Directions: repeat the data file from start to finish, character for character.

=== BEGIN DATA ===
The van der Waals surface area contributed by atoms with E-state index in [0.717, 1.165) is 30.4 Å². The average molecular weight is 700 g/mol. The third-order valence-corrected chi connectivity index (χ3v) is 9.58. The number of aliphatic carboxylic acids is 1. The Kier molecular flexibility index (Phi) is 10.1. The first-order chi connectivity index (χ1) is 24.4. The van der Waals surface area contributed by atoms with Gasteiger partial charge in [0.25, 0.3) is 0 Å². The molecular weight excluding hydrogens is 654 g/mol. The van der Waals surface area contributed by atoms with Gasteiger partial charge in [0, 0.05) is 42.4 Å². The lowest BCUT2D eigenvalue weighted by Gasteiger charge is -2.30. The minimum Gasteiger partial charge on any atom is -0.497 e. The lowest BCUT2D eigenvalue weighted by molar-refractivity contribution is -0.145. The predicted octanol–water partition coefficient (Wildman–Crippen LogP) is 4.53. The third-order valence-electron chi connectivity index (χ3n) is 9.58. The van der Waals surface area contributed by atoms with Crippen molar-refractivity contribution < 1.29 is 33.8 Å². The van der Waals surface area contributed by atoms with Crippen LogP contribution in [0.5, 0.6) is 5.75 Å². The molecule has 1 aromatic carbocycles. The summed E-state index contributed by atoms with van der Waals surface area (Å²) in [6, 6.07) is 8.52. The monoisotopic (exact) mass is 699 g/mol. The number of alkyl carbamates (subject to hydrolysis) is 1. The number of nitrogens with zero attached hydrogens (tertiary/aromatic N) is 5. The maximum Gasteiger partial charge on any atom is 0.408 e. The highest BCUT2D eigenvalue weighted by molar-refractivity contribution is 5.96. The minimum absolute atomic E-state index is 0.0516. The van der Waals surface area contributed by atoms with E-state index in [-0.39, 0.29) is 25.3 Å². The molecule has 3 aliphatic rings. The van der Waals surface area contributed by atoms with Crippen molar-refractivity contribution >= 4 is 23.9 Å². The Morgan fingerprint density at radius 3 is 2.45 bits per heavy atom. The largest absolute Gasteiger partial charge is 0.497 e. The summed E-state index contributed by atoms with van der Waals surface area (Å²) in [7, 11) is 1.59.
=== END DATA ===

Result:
The van der Waals surface area contributed by atoms with E-state index in [0.717, 1.165) is 30.4 Å². The average molecular weight is 700 g/mol. The third-order valence-corrected chi connectivity index (χ3v) is 9.58. The number of aliphatic carboxylic acids is 1. The Kier molecular flexibility index (Phi) is 10.1. The first-order chi connectivity index (χ1) is 24.4. The van der Waals surface area contributed by atoms with Gasteiger partial charge in [0.25, 0.3) is 0 Å². The molecular weight excluding hydrogens is 654 g/mol. The van der Waals surface area contributed by atoms with Gasteiger partial charge in [0, 0.05) is 42.4 Å². The lowest BCUT2D eigenvalue weighted by Gasteiger charge is -2.30. The minimum Gasteiger partial charge on any atom is -0.497 e. The lowest BCUT2D eigenvalue weighted by molar-refractivity contribution is -0.145. The predicted octanol–water partition coefficient (Wildman–Crippen LogP) is 4.53. The third-order valence-electron chi connectivity index (χ3n) is 9.58. The van der Waals surface area contributed by atoms with Crippen molar-refractivity contribution < 1.29 is 33.8 Å². The van der Waals surface area contributed by atoms with Crippen LogP contribution in [0.5, 0.6) is 5.75 Å². The molecule has 1 aromatic carbocycles. The summed E-state index contributed by atoms with van der Waals surface area (Å²) in [6, 6.07) is 8.52. The monoisotopic (exact) mass is 699 g/mol. The number of alkyl carbamates (subject to hydrolysis) is 1. The number of nitrogens with zero attached hydrogens (tertiary/aromatic N) is 5. The maximum Gasteiger partial charge on any atom is 0.408 e. The highest BCUT2D eigenvalue weighted by molar-refractivity contribution is 5.96. The minimum absolute atomic E-state index is 0.0516. The van der Waals surface area contributed by atoms with E-state index in [-0.39, 0.29) is 25.3 Å². The molecule has 3 aliphatic rings. The van der Waals surface area contributed by atoms with Crippen molar-refractivity contribution >= 4 is 23.9 Å². The Morgan fingerprint density at radius 3 is 2.45 bits per heavy atom. The largest absolute Gasteiger partial charge is 0.497 e. The summed E-state index contributed by atoms with van der Waals surface area (Å²) in [7, 11) is 1.59.